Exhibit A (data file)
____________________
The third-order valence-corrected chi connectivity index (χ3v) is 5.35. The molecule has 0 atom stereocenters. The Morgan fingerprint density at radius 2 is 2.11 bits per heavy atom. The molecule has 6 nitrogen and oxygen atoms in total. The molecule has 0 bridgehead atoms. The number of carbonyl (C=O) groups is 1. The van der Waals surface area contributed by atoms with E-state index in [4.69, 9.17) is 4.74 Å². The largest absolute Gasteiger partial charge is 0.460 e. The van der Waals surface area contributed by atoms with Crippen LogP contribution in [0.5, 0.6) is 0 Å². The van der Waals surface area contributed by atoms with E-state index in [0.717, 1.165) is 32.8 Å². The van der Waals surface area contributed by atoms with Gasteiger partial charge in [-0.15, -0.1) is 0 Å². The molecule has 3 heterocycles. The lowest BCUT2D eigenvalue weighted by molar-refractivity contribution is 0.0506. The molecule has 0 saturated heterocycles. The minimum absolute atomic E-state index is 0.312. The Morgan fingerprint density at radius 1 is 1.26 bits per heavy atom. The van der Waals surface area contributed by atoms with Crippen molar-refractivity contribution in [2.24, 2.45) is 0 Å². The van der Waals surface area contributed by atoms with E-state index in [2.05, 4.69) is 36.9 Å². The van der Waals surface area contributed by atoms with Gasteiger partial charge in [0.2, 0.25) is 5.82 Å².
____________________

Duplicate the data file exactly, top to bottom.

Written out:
The third-order valence-corrected chi connectivity index (χ3v) is 5.35. The molecule has 0 atom stereocenters. The Morgan fingerprint density at radius 2 is 2.11 bits per heavy atom. The molecule has 6 nitrogen and oxygen atoms in total. The molecule has 0 bridgehead atoms. The number of carbonyl (C=O) groups is 1. The van der Waals surface area contributed by atoms with E-state index in [4.69, 9.17) is 4.74 Å². The largest absolute Gasteiger partial charge is 0.460 e. The van der Waals surface area contributed by atoms with Crippen LogP contribution in [0.5, 0.6) is 0 Å². The van der Waals surface area contributed by atoms with E-state index in [0.717, 1.165) is 32.8 Å². The van der Waals surface area contributed by atoms with Gasteiger partial charge in [-0.15, -0.1) is 0 Å². The molecule has 3 heterocycles. The lowest BCUT2D eigenvalue weighted by molar-refractivity contribution is 0.0506. The molecule has 0 saturated heterocycles. The minimum absolute atomic E-state index is 0.312. The Morgan fingerprint density at radius 1 is 1.26 bits per heavy atom. The van der Waals surface area contributed by atoms with Crippen molar-refractivity contribution in [2.24, 2.45) is 0 Å². The van der Waals surface area contributed by atoms with E-state index in [2.05, 4.69) is 36.9 Å². The van der Waals surface area contributed by atoms with Gasteiger partial charge in [0.2, 0.25) is 5.82 Å².